In an article for Directory of Boston about PodCamp Boston 4, I talked a bit about some of the big names leading big talks at #pcb4. Though I’m sure the “A-team” will deliver great presentations and lead engaging discussions, they’re not what I’m most excited about PodCamp 4. Rather, it’s the impromptu discussions that’ll develop and some of the lesser known names that have me pumped for today’s unconference.
While talking with Stuart Foster of The Lost Jacket yesterday, Stu admitted a bit of concern that no one will show up to his discussion as he’s talking opposite C.C. Chapman and Marta Kagan. Well, isn’t the whole point of an unconference, especially one revolving around new media, to hear new ideas from fresh faces?
Further, didn’t we all get into social media because it leveled the playing field and allowed everyone and anyone to have a voice? I know that’s a big part of why I love new media, it allows good ideas to rise to the surface no matter where they come from. So at PodCamp Boston 4, I do want to hear from the “A-team” but I also want to hear from the under-voiced. I want to hear from the new. I want to hear from those whom I haven’t heard from yet. I want to hear from the up and comers, the revolutionaries, the diamonds in the rough. This is your chance to shine. Your ideas are just as if not more valuable than the stars of the show.
Here’s three topics I’d love to talk about at PodCamp. Anyone and everyone is welcome, whether you’re a big superstar of the social media scene, a newcomer, or somewhere in between. Tweet at me or give me a call, 617 418 1055 if you’d like to meet up and discuss any of these topics.
How to Use Social Media to Implement Positive Hyper-Local Change
To me, social media is wicked grassroots. All it really takes is an internet connection and a computer, and even those two requirements can be obtained free of charge with a library card.
So, anyone and everyone can hop online and let their voices be heard. How can we leverage the never before seen freedom of voice we all now possess to push positive change on our streets, neighborhoods and cities?
Does Content Want to Be Free and If So How Can Content Producers be Paid?
I’m betting a 100% of the people at PodCamp produce, or at least consume, lots of content for free. And I’m betting a lot of those people would concur that when content is free (as in beer and as in speech, but mostly as in speech), it’s quality is better than paid, restricted content. The power of content comes not only from the content, but also its ability to be shared, analyzed and improved upon.
But, if the ideal mode of content is free, how can we ensure content producers are paid for their time so that they continue to pump out value? As newspapers and other media outlets turn to paid content, this issue will grow in importance. For our communities, free content is ideal but how can we balance that with the need for content producers to eat?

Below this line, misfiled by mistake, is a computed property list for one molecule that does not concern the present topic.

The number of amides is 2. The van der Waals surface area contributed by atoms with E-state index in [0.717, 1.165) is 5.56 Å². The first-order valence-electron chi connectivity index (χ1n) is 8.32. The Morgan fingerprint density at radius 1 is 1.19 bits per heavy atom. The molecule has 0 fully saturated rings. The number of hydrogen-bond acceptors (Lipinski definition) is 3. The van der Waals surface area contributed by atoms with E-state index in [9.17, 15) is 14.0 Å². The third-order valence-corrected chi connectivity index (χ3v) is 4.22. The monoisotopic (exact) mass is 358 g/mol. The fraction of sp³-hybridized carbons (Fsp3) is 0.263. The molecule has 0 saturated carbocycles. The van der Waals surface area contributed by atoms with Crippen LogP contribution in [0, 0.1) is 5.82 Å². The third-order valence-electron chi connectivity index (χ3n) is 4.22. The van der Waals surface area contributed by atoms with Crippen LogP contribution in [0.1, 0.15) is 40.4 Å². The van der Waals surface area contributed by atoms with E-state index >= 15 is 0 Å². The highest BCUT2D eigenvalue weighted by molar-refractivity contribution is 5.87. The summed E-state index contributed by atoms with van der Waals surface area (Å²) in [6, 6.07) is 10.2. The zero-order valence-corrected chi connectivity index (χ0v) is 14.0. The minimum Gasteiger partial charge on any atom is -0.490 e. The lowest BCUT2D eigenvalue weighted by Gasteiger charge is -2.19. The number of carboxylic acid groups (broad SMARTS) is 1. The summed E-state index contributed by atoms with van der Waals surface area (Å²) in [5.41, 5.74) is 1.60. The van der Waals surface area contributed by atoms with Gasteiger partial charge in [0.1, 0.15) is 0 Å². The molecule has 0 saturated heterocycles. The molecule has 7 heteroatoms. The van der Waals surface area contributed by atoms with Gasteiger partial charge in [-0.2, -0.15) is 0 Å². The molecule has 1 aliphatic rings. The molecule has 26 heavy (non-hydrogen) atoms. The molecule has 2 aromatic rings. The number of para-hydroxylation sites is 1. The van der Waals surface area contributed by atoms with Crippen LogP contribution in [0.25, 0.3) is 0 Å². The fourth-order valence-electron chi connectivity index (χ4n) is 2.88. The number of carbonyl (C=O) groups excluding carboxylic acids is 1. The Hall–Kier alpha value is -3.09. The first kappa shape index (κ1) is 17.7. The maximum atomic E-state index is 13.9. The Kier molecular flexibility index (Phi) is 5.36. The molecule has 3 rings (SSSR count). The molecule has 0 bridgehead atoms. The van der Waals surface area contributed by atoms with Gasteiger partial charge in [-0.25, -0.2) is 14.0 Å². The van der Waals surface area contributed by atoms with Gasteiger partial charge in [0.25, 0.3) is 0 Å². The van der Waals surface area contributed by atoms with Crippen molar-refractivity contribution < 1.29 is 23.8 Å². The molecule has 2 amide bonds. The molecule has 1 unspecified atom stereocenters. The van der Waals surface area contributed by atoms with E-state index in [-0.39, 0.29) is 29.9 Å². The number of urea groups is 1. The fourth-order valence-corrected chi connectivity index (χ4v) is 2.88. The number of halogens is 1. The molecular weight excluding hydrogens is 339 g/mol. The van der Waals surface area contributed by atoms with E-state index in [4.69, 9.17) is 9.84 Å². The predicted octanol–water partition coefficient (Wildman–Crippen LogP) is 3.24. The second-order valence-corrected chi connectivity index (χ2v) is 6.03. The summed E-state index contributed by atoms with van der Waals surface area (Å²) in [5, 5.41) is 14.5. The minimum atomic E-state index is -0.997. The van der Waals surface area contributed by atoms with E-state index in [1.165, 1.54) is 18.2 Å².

Does Social Media Have a Cult of Personality?
Bringing it all back, a big feature of new media is its ability to give anyone and everyone a powerful voice that can challenge and even supersede the mainstream media. But, as social media has taken off, have we become guilty of replacing one big voice with another? Is that OK, because the new big voices are more open to discussion, or have we fallen back on some of the old traps of old media?
Are big ideas drowned out by big names, and if so what can we do to reverse the course? Are we devaluing our medium by creating new mainstream voices? Or are we showing its true power to allow anyone to make their voices heard across the globe?
Personally, I think it’s a mix of the two. Some voices have gotten mainstream big and might be drowning out others, but at the same time those same voices have propelled the medium into the limelight. I think we need big names to act as leaders and representatives for the medium but also have to be constantly looking for big ideas from the voices that might not (yet) have a huge audience. We should look at the ideas that come out of new media, not necessarily where they come from.
These three topics revolve around things I find interesting. They’re mostly off the cuff ideas, some of which may lack good discussion points but hey, it’s still a bit early in the morning and I’m mostly trying to get the creative juices flowing. If any of the above talking points strike you as interesting or valuable, hit me up and let’s talk! Above all, my biggest goal for PodCamp Boston 4 is to meet and talk with some new people, connect with some online friends in-person and re-connect with others, no matter the context of those talks. Looking forward to some interesting discussions over the next two days!
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